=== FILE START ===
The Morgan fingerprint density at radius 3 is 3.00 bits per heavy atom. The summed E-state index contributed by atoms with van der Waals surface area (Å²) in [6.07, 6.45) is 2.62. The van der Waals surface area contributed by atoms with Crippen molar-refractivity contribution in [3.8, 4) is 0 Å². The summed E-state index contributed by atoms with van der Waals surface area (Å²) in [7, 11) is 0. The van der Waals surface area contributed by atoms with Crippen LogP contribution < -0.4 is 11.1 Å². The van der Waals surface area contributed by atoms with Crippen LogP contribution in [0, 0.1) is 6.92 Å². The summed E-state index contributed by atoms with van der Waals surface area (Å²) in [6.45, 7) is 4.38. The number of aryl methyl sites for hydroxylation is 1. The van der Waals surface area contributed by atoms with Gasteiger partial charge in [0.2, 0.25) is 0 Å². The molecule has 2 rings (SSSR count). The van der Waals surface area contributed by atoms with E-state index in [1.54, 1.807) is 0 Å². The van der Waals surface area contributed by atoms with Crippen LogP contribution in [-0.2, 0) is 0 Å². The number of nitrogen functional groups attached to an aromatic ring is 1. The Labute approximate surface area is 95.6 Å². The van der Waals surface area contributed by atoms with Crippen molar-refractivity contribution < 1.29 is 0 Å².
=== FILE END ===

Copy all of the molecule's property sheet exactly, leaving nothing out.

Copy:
The Morgan fingerprint density at radius 3 is 3.00 bits per heavy atom. The summed E-state index contributed by atoms with van der Waals surface area (Å²) in [6.07, 6.45) is 2.62. The van der Waals surface area contributed by atoms with Crippen molar-refractivity contribution in [3.8, 4) is 0 Å². The summed E-state index contributed by atoms with van der Waals surface area (Å²) in [7, 11) is 0. The van der Waals surface area contributed by atoms with Crippen LogP contribution < -0.4 is 11.1 Å². The van der Waals surface area contributed by atoms with Crippen LogP contribution in [0, 0.1) is 6.92 Å². The summed E-state index contributed by atoms with van der Waals surface area (Å²) in [6.45, 7) is 4.38. The number of aryl methyl sites for hydroxylation is 1. The van der Waals surface area contributed by atoms with Gasteiger partial charge in [0.2, 0.25) is 0 Å². The molecule has 2 rings (SSSR count). The van der Waals surface area contributed by atoms with E-state index in [1.54, 1.807) is 0 Å². The van der Waals surface area contributed by atoms with Crippen LogP contribution in [-0.2, 0) is 0 Å². The number of nitrogen functional groups attached to an aromatic ring is 1. The Labute approximate surface area is 95.6 Å². The van der Waals surface area contributed by atoms with Crippen molar-refractivity contribution < 1.29 is 0 Å².